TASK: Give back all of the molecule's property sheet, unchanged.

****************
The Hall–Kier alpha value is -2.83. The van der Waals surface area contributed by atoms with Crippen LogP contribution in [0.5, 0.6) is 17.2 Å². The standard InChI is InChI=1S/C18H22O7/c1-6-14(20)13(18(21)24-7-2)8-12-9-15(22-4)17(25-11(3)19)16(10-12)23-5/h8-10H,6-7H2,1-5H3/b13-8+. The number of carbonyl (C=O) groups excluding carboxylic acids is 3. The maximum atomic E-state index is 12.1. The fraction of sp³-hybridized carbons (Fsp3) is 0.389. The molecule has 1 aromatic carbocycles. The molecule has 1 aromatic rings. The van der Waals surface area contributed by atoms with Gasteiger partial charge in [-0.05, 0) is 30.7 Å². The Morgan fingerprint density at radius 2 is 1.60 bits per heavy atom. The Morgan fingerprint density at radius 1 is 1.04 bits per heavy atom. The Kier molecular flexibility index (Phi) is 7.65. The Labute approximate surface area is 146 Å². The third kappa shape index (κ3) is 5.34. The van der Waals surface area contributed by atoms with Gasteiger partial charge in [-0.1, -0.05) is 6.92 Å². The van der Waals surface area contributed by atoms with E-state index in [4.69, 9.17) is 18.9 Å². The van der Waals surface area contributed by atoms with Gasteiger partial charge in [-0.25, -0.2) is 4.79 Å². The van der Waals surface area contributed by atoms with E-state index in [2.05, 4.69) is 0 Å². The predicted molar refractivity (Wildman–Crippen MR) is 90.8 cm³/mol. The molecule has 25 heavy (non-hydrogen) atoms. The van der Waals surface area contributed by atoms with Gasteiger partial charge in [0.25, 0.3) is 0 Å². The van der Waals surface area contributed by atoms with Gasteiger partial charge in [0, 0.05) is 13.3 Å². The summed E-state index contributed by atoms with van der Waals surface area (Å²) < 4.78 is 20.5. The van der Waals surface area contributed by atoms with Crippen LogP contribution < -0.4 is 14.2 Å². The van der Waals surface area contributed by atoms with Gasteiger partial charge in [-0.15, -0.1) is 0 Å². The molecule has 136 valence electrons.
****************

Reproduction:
The Hall–Kier alpha value is -2.83. The van der Waals surface area contributed by atoms with Crippen LogP contribution in [0.5, 0.6) is 17.2 Å². The standard InChI is InChI=1S/C18H22O7/c1-6-14(20)13(18(21)24-7-2)8-12-9-15(22-4)17(25-11(3)19)16(10-12)23-5/h8-10H,6-7H2,1-5H3/b13-8+. The number of carbonyl (C=O) groups excluding carboxylic acids is 3. The maximum atomic E-state index is 12.1. The fraction of sp³-hybridized carbons (Fsp3) is 0.389. The molecule has 1 aromatic carbocycles. The molecule has 1 aromatic rings. The van der Waals surface area contributed by atoms with Gasteiger partial charge in [-0.05, 0) is 30.7 Å². The Morgan fingerprint density at radius 2 is 1.60 bits per heavy atom. The Morgan fingerprint density at radius 1 is 1.04 bits per heavy atom. The Kier molecular flexibility index (Phi) is 7.65. The Labute approximate surface area is 146 Å². The third kappa shape index (κ3) is 5.34. The van der Waals surface area contributed by atoms with Gasteiger partial charge in [-0.1, -0.05) is 6.92 Å². The van der Waals surface area contributed by atoms with E-state index in [4.69, 9.17) is 18.9 Å². The van der Waals surface area contributed by atoms with Gasteiger partial charge in [-0.25, -0.2) is 4.79 Å². The van der Waals surface area contributed by atoms with E-state index in [2.05, 4.69) is 0 Å². The predicted molar refractivity (Wildman–Crippen MR) is 90.8 cm³/mol. The molecule has 25 heavy (non-hydrogen) atoms. The van der Waals surface area contributed by atoms with Gasteiger partial charge in [0.25, 0.3) is 0 Å². The van der Waals surface area contributed by atoms with Gasteiger partial charge in [0, 0.05) is 13.3 Å². The summed E-state index contributed by atoms with van der Waals surface area (Å²) < 4.78 is 20.5. The van der Waals surface area contributed by atoms with Crippen LogP contribution < -0.4 is 14.2 Å². The van der Waals surface area contributed by atoms with Gasteiger partial charge in [-0.15, -0.1) is 0 Å². The molecule has 136 valence electrons.